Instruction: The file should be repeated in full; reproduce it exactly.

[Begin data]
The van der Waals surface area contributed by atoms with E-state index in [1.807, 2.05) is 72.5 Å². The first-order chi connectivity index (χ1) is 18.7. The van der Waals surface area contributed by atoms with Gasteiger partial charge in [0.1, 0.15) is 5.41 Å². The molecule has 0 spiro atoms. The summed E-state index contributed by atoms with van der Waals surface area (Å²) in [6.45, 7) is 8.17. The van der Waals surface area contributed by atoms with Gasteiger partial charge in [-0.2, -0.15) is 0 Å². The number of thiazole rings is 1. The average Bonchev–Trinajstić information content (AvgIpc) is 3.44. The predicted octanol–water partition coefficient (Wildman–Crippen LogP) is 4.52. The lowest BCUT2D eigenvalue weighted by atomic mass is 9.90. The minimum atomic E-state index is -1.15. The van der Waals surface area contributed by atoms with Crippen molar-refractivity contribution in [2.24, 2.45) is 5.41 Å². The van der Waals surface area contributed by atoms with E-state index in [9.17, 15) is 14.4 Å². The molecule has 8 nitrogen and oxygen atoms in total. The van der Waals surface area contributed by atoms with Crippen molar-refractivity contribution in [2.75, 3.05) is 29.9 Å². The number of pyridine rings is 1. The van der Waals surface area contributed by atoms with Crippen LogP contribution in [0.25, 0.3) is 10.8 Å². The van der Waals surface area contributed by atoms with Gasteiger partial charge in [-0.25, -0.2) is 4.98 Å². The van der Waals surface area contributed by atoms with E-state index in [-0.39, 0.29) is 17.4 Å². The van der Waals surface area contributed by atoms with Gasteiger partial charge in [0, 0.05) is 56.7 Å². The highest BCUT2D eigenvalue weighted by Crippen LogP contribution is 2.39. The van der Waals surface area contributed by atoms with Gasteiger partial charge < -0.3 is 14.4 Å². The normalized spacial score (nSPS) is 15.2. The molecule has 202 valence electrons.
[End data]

The van der Waals surface area contributed by atoms with E-state index in [1.807, 2.05) is 72.5 Å². The first-order chi connectivity index (χ1) is 18.7. The van der Waals surface area contributed by atoms with Gasteiger partial charge in [0.1, 0.15) is 5.41 Å². The molecule has 0 spiro atoms. The summed E-state index contributed by atoms with van der Waals surface area (Å²) in [6.45, 7) is 8.17. The van der Waals surface area contributed by atoms with Gasteiger partial charge in [-0.2, -0.15) is 0 Å². The number of thiazole rings is 1. The average Bonchev–Trinajstić information content (AvgIpc) is 3.44. The predicted octanol–water partition coefficient (Wildman–Crippen LogP) is 4.52. The lowest BCUT2D eigenvalue weighted by atomic mass is 9.90. The minimum atomic E-state index is -1.15. The van der Waals surface area contributed by atoms with Crippen molar-refractivity contribution in [2.24, 2.45) is 5.41 Å². The van der Waals surface area contributed by atoms with E-state index in [9.17, 15) is 14.4 Å². The molecule has 8 nitrogen and oxygen atoms in total. The van der Waals surface area contributed by atoms with Crippen molar-refractivity contribution in [2.75, 3.05) is 29.9 Å². The number of pyridine rings is 1. The van der Waals surface area contributed by atoms with Crippen LogP contribution in [0.25, 0.3) is 10.8 Å². The van der Waals surface area contributed by atoms with Gasteiger partial charge in [-0.25, -0.2) is 4.98 Å². The van der Waals surface area contributed by atoms with E-state index in [-0.39, 0.29) is 17.4 Å². The van der Waals surface area contributed by atoms with Gasteiger partial charge in [0, 0.05) is 56.7 Å². The highest BCUT2D eigenvalue weighted by Crippen LogP contribution is 2.39. The van der Waals surface area contributed by atoms with Gasteiger partial charge < -0.3 is 14.4 Å². The normalized spacial score (nSPS) is 15.2. The molecule has 202 valence electrons.